Tag Archives: Lent

We Feel Closest to God in the Desert

André Gide takes the story of the Prodigal Son and sees it a parable of unconventional exploring and spiritual hunger. Returning home, as Gide sees it, is a defeat, yet the message is Christian nonetheless.

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During Lent, Don’t Avoid the Knife

To use a horticultural analogy, Lent is a time to nurture the insights, to prune the tree, that come with Epiphany. This wonderful Rumi poem captures what is at stake.

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From the Dark, Cold Grime a Flower Comes

Mary Ann Bernard shows spring coming only with difficulty–but being all the more meaningful because of that.

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O’Connor’s Christianity and Racism

“Artificial Nigger” can be read two ways–either as a story of sin and redemption or as a story of Whites finding unity by scapegoating Blacks. A definitive interpretation may depend on readers’ reactions.

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A Good Faith Is Hard To Find

Flannery O’Connor’s “A Good Man Is Hard To Find” is a profound meditation on doubt and faith.

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Tracking Eliot’s Spiritual Journey for Lent

My Lenten discipline is to better understand T. S. Eliot’s religious poetry.

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Learning to Love the Desert

In “Ash Wednesday,” T. S. Eliot turns the despair of “Hollow Men” on its head, seeing it not as the end of hope but as the beginning of faith.

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the dance of Jesus music holds the air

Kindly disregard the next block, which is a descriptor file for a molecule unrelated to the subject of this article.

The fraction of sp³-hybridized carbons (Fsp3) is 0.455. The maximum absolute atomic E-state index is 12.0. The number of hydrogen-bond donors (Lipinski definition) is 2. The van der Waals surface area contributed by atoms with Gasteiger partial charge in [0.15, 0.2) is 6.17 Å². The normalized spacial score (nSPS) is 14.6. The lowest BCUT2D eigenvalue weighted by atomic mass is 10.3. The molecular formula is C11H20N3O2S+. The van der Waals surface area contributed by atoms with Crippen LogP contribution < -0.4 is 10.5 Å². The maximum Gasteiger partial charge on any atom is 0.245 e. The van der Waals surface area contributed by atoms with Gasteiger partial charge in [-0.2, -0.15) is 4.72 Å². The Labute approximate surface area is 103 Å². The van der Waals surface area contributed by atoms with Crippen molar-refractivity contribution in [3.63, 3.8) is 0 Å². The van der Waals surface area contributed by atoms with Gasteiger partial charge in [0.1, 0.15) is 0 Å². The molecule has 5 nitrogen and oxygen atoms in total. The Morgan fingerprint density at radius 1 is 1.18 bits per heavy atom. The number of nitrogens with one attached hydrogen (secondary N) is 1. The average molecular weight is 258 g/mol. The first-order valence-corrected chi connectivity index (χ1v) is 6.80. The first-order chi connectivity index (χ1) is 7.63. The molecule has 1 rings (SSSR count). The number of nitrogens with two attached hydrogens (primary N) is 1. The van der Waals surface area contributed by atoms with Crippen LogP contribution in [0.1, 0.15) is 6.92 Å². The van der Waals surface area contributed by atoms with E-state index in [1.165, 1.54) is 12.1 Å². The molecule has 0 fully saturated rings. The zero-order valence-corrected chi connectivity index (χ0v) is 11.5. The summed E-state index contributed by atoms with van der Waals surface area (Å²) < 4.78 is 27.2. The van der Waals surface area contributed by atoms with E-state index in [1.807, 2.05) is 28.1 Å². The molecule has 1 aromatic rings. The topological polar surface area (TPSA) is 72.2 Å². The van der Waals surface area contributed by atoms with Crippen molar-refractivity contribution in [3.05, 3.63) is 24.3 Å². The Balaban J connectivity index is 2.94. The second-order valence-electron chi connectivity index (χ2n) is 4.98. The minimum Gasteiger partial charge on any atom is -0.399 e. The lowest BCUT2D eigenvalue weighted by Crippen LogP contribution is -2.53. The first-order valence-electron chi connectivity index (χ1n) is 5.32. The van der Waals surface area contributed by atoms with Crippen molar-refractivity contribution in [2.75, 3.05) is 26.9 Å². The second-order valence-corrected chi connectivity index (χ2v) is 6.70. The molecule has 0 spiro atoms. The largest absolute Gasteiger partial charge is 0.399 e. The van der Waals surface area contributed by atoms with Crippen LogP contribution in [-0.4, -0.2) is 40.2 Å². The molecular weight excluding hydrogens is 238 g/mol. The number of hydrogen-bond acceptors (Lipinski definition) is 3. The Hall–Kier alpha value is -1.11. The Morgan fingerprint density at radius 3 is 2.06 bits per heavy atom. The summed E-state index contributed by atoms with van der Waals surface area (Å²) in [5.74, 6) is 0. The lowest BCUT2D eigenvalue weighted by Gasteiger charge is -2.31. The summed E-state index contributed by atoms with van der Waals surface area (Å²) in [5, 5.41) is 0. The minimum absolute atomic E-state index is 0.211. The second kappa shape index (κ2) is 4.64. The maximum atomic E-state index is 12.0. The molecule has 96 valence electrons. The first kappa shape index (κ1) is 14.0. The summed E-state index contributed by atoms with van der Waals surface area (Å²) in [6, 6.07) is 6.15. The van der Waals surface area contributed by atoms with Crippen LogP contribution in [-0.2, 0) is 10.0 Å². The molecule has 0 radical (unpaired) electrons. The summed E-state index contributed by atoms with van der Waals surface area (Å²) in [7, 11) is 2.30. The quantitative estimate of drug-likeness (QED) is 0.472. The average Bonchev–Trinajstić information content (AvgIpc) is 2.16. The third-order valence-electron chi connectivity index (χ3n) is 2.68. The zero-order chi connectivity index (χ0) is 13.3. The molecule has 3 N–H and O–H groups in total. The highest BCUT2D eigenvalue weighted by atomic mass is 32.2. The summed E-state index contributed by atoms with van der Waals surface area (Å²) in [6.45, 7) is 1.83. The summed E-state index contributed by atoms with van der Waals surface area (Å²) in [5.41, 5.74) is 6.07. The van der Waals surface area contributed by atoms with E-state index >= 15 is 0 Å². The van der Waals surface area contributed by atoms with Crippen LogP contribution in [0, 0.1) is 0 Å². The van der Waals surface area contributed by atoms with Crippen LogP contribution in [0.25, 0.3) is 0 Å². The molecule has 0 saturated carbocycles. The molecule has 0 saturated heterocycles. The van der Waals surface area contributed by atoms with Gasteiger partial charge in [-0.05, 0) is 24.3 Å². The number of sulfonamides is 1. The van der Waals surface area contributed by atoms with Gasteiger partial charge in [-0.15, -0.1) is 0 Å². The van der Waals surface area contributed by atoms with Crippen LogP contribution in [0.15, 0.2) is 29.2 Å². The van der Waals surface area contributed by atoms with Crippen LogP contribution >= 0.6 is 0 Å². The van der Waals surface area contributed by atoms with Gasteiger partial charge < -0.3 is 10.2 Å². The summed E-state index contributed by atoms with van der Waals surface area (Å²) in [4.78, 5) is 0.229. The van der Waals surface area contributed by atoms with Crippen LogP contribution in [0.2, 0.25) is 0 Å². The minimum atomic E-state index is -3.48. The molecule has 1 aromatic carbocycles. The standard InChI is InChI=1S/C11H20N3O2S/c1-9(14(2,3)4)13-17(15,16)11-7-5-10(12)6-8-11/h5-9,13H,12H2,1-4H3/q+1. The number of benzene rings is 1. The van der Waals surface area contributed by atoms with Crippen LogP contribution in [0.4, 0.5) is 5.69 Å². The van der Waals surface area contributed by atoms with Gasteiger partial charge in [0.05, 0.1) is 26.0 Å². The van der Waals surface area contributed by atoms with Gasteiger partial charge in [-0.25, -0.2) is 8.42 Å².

These Lucille Clifton poems usher us from Lent into Easter.

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“Jane Eyre” as Lenten Meditation

In Jane’s battle with St. John Rivers, we have material that helps us understand the true meaning of Lent.

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How to Keep a True Lent

For Robert Herrick, Lent is not about fasting but about starving sin.

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The Cleanness of Sweet Abstinence

Herbert paradoxically describes Lent as a “dear Feast” in which we can revel.

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Mix and Match: Mysticism American Style

There was an interesting Lenten column in the New York Times Monday. Ross Douthat, a conservative in the best sense, draws on a Commonweal article by theologian Luke Timothy Johnson criticizing contemporary spiritual practice in this country. From the way Douthat quotes him, it sounds as though Johnson might take exception with my criticism of harsh […]

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On Lent, Faustus, and the 7 Deadly Sins

Dr. Faustus, Rembrandt etching       Here we are in the midst of Lent with less than a month to go until Easter.  Sir Gawain and the Green Knight describes the season as follows: After Christmas there came the cold cheer of Lent, When with fish and plainer fare our flesh we reprove . . . The […]

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